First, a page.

Preliminary test results find multiple contaminants, but no threat to drinking water intakes in wake of green ooze

Posted at 4:17 PM, Dec 27, 2019
and last updated 2020-01-01 14:11:47-05

Officials have released the preliminary EPA test results for the soil and water near the facility believed responsible for the green ooze that leaked onto I-696 last week.

  1. Commissioner: Green ooze on I-696 in Oakland County is life-threatening

Test of the water in nearby storm sewers found levels of hexavalent chromium of .14 milligrams per liter. That's above the .10 milligrams per liter that is the standard for drinking water, which the EPA also considers as the maximum amount allowed.

Officials say that at that level the concentration would be well below detectable levels when the water from the storm sewers eventually enters Lake St. Clair. However, officials say there's still a significant concern for incremental accumulation in the ecosystem.

The EPA is also currently reassessing whether the .10 milligrams is still too high an allowable level, given the cumulative affect hexavalent chromium can can. California set an even lower limit following the events dramatized in the movie Erin Brockovich.

The testing also found high levels of contaminants in the groundwater between the Electro-Plating Services building and the I-696 service drive. These contaminants include chromium, trichloroethylene and cyanide.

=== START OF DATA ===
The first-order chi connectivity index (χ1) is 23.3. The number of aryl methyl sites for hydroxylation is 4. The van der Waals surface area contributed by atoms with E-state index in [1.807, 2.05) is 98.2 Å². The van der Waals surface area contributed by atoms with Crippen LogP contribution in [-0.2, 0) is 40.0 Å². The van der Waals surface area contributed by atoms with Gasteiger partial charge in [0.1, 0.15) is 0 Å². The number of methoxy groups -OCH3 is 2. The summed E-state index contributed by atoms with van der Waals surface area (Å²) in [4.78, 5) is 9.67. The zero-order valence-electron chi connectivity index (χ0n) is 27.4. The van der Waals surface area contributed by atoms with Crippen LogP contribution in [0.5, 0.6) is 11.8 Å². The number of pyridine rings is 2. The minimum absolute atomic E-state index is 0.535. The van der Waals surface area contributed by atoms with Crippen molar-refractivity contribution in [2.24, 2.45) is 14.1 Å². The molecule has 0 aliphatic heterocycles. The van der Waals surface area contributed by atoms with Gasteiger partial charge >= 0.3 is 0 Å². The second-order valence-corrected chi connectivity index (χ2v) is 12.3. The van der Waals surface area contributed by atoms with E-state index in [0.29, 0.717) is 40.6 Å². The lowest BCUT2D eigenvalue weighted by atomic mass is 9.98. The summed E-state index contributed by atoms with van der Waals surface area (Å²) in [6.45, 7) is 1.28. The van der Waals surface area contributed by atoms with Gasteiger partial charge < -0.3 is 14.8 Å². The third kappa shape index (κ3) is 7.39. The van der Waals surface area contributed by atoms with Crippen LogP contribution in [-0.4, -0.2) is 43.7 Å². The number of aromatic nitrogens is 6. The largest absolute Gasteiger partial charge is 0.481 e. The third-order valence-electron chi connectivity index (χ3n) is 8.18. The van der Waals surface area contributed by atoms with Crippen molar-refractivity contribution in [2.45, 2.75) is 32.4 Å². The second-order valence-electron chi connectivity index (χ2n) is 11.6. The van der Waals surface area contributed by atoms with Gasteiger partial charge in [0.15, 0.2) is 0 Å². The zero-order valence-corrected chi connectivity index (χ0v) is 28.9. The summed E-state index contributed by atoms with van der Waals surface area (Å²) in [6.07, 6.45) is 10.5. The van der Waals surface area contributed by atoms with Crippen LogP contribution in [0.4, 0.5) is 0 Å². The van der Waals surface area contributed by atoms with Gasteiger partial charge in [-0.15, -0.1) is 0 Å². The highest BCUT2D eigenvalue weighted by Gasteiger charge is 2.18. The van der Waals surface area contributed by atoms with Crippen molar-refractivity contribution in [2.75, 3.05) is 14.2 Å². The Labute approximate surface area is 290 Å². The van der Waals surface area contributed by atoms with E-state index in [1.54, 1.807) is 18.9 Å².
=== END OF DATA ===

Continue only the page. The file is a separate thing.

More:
Soil tests were also conducted on the freeway embankment where the green ooze appeared. It found hexavalent chromium, multiple heavy metals and other contaminants at levels below the threshold for direct human contact.

Further testing will be conducted late next week, when the EPA will begin to conduct dozens of soil borings to determine the extent and levels of contamination.

Regulators continue to work on the site daily during the holiday weeks, including the following activities:

  • Daily vacuuming of nearby catch basins.
  • Maintenance and inspection of sump pumps collecting contaminated water from both inside the facility and on the highway embankment.
  • Daily monitoring of air in the building using hand-held monitors.
  • Preparing for the impact of rain and freezing weather.